Perhaps more valuable than some of its pieces of jewellery is Tiffany & Co.’s interminable use of the striking shade of blue, variously described as “robin’s egg blue” or “forget-me-not blue,” on its gift boxes, shopping bags and other promotional materials. The shade has become known as “Tiffany Blue” and is registered as a trademark in the United States (Registration No. 2,359,351).
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The company’s website suggests that the colour “may have been chosen because of the popularity of the turquoise gemstone in 19th-century jewellery,” but whatever the reason, Tiffany & Co. had the business savvy to select a shade that is timeless and stands apart from the traditional black jewellery gift box. Use of the colour has become a symbol of elegance and desirability, so much so that there are those who opt for a “Tiffany Blue” themed wedding with centrepieces, decorations and favours featuring the luxurious hue. The downside, of course, is that counterfeiters and others seek to take unfair advantage of the notoriety of the colour.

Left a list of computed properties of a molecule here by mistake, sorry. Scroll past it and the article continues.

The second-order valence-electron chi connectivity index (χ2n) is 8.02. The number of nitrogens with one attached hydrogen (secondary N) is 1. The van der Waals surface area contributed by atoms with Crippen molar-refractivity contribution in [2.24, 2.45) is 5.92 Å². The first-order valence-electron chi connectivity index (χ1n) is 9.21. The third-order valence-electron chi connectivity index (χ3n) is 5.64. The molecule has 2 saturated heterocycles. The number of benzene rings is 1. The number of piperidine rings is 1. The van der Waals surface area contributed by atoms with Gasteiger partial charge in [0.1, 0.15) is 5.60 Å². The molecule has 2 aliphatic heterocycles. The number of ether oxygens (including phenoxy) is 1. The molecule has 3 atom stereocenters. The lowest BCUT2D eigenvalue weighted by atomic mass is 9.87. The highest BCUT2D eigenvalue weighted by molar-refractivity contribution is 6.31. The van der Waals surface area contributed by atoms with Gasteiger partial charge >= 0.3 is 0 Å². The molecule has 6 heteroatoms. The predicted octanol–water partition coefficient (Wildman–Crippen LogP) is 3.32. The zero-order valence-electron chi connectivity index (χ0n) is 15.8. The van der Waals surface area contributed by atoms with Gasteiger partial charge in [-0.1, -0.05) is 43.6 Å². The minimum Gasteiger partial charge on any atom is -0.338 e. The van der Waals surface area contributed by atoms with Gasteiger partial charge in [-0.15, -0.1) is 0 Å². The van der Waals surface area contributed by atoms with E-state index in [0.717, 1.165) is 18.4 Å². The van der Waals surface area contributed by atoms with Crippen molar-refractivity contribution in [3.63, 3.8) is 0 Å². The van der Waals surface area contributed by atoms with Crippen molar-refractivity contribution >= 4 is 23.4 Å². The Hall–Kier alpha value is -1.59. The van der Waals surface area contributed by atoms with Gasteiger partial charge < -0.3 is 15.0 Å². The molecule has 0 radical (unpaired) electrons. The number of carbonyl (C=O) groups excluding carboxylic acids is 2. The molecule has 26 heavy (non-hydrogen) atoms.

The protection of colours as registered trade-marks is a growing phenomenon.
The protection of colours as registered trade-marks is a growing phenomenon. For example, UPS has registered the colour brown as applied to the visible surface of its delivery vehicles and uniforms as a trade-mark in Canada, in association with its delivery services (Registration Nos. TMA528,998 and TMA528,999). Similarly, Wedgwood has registered the use of its particular shade of blue as applied to the whole of the visible surface of a box, in association with jewellery and porcelain (Registration No. TMA689,472). Not only can colour be protected as a trade-mark in Canada, the shape of a product or its packaging can be registered as a distinguishing guise as well, provided that it has been used in Canada to distinguish the goods or services in association with which it is used from those of others. Brand owners should therefore carefully consider what is outside the box as much as the product itself.